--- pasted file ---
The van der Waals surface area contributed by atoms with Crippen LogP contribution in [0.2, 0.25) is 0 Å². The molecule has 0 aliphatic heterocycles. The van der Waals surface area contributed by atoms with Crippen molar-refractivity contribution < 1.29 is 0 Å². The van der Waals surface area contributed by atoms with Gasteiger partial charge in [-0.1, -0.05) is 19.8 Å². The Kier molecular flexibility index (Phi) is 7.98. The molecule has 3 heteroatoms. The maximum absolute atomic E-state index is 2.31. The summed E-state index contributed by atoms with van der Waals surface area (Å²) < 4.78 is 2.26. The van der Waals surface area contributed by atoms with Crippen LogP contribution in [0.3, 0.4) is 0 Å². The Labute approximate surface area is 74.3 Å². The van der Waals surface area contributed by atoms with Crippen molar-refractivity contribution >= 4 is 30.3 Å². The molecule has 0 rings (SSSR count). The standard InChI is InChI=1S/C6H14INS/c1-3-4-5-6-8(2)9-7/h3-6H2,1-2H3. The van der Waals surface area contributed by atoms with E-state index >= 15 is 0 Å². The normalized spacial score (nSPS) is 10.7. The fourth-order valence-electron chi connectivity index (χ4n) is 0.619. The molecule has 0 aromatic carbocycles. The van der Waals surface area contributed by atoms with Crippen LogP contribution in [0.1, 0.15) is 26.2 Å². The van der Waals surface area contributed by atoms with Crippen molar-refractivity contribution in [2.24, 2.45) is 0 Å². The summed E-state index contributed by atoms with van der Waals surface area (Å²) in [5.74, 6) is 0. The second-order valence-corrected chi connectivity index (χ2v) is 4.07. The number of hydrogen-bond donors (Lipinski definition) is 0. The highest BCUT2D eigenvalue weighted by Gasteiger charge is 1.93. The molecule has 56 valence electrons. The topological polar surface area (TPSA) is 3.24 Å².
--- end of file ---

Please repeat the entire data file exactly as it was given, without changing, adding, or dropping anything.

The van der Waals surface area contributed by atoms with Crippen LogP contribution in [0.2, 0.25) is 0 Å². The molecule has 0 aliphatic heterocycles. The van der Waals surface area contributed by atoms with Crippen molar-refractivity contribution < 1.29 is 0 Å². The van der Waals surface area contributed by atoms with Gasteiger partial charge in [-0.1, -0.05) is 19.8 Å². The Kier molecular flexibility index (Phi) is 7.98. The molecule has 3 heteroatoms. The maximum absolute atomic E-state index is 2.31. The summed E-state index contributed by atoms with van der Waals surface area (Å²) < 4.78 is 2.26. The van der Waals surface area contributed by atoms with Crippen LogP contribution in [0.3, 0.4) is 0 Å². The Labute approximate surface area is 74.3 Å². The van der Waals surface area contributed by atoms with Crippen molar-refractivity contribution >= 4 is 30.3 Å². The molecule has 0 rings (SSSR count). The standard InChI is InChI=1S/C6H14INS/c1-3-4-5-6-8(2)9-7/h3-6H2,1-2H3. The van der Waals surface area contributed by atoms with E-state index >= 15 is 0 Å². The normalized spacial score (nSPS) is 10.7. The fourth-order valence-electron chi connectivity index (χ4n) is 0.619. The molecule has 0 aromatic carbocycles. The van der Waals surface area contributed by atoms with Crippen LogP contribution in [0.1, 0.15) is 26.2 Å². The van der Waals surface area contributed by atoms with Crippen molar-refractivity contribution in [2.24, 2.45) is 0 Å². The summed E-state index contributed by atoms with van der Waals surface area (Å²) in [5.74, 6) is 0. The second-order valence-corrected chi connectivity index (χ2v) is 4.07. The number of hydrogen-bond donors (Lipinski definition) is 0. The highest BCUT2D eigenvalue weighted by Gasteiger charge is 1.93. The molecule has 56 valence electrons. The topological polar surface area (TPSA) is 3.24 Å².